With a headline of “Mobile Blogs Offer New Opportunity for Cellular Operators to Monetize Camera Phones,” the press release by market research company In-Stat seems a bit behind the curve.
The release says, “The abundance of Websites dedicated to moblogging and photoblogging indicates there is a growing interest in combining social networking with camera phone technology.”
In-Stat says moblogs create opportunities for software developers “to focus on developing a series of mobile Internet applications for a greatly desired market segment.” The firm says there will be more than one billion camera phones worldwide by the end of this year. Other firms have said the one billion mark was passed a year or two ago.
In-Stat also says more than 60 percent of cellular phone subscribers in the United States have camera phones, compared to 40 percent in 2006.
A better press release
Although proclaiming the value of moblogs in 2007 is years late, to be fair to In-Stat, the title of its research report is “Camera Phones and Social Networking – A New Global Focus.” And, I haven’t read the report and perhaps there’s a great deal of research about in financial dynamics of moblogs and social networks — although it’s not easy to make money with either medium!
As a wireless data consultant, I help companies with business development. If I were writing the In-Stat press release I would not only include more useful financial information but also tie moblogs to social networking and discuss the social importance and ramifications so the report is more current.
Too many company public relations executives don’t seem to realize that the more the press release has new information for journalists, the more widely it’s likely to be distributed. I write press releases as well as a variety of other corporate marketing documents, weblogs, etc. and some companies don’t understand the value of giving readers more than a tidbit of useful data.
Update (8/25/07): The Guardian on moblogs, social networking
As I was perusing The Guardian, one of my favorite resources for mobile and technology news, I noticed a detailed article about opportunities for the wireless industry for social networking.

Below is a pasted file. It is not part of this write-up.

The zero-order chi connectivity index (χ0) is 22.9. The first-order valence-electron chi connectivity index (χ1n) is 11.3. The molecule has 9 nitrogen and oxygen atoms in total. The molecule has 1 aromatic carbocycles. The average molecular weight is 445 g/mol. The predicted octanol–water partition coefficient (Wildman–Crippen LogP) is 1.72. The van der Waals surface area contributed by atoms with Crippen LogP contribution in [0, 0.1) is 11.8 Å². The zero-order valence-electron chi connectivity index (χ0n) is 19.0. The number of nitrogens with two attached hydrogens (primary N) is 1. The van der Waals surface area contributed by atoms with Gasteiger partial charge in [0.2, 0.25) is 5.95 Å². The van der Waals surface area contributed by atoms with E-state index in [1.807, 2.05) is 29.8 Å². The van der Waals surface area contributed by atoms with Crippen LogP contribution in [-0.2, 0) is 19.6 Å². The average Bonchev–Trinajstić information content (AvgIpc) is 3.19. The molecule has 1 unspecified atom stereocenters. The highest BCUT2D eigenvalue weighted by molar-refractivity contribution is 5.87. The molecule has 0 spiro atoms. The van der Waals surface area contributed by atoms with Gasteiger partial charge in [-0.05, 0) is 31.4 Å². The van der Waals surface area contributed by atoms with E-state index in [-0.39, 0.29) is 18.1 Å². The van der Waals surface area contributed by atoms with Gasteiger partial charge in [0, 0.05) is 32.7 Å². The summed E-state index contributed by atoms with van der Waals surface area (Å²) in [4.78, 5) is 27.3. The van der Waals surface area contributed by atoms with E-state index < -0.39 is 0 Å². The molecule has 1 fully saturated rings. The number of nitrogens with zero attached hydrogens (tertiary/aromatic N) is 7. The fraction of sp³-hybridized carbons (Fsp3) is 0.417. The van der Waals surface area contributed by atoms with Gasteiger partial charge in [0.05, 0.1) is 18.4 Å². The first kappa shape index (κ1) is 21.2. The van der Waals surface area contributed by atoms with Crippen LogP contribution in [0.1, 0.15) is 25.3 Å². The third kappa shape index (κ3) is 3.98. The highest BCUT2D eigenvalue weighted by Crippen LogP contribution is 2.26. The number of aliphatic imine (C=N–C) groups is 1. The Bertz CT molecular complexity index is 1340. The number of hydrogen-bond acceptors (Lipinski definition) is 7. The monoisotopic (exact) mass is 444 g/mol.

The Guardian says cellular operators are concerned that with monthly flat rate pricing (more common in the United States than overseas, actually), subscribers will use the network as merely a “big dumb pipe” for accessing the Internet and marginalize them as the ISPs have been cut out of revenues from content.
Some cellular operators, such as 3 in the U.K., have established their own social networking services. 3’s SeeMeTV application enables uses to upload video clips to share as well as getting paid for them. Also, SeeMeTV has spawned Moko, a social networking site costing 2.50 pounds ($5) per month, the article says.
Building businesses now
One consultant says cellular operators should seriously consider wireless-enabling existing well known social networking sites, such as Facebook. Frédéric Huet, a director at Greenwich Consulting, says in The Guardian, "I would not be too dismissive of data revenues.
“If the mobile operators can start increasing take-up of data services they will increase revenues for quite a few years before commoditisation and price competition sees those revenues erode again. By then the operators will be in a position to offer other services such as mobile advertising.
"The trick is to start building an audience now and the mobile phone operators are starting to understand that."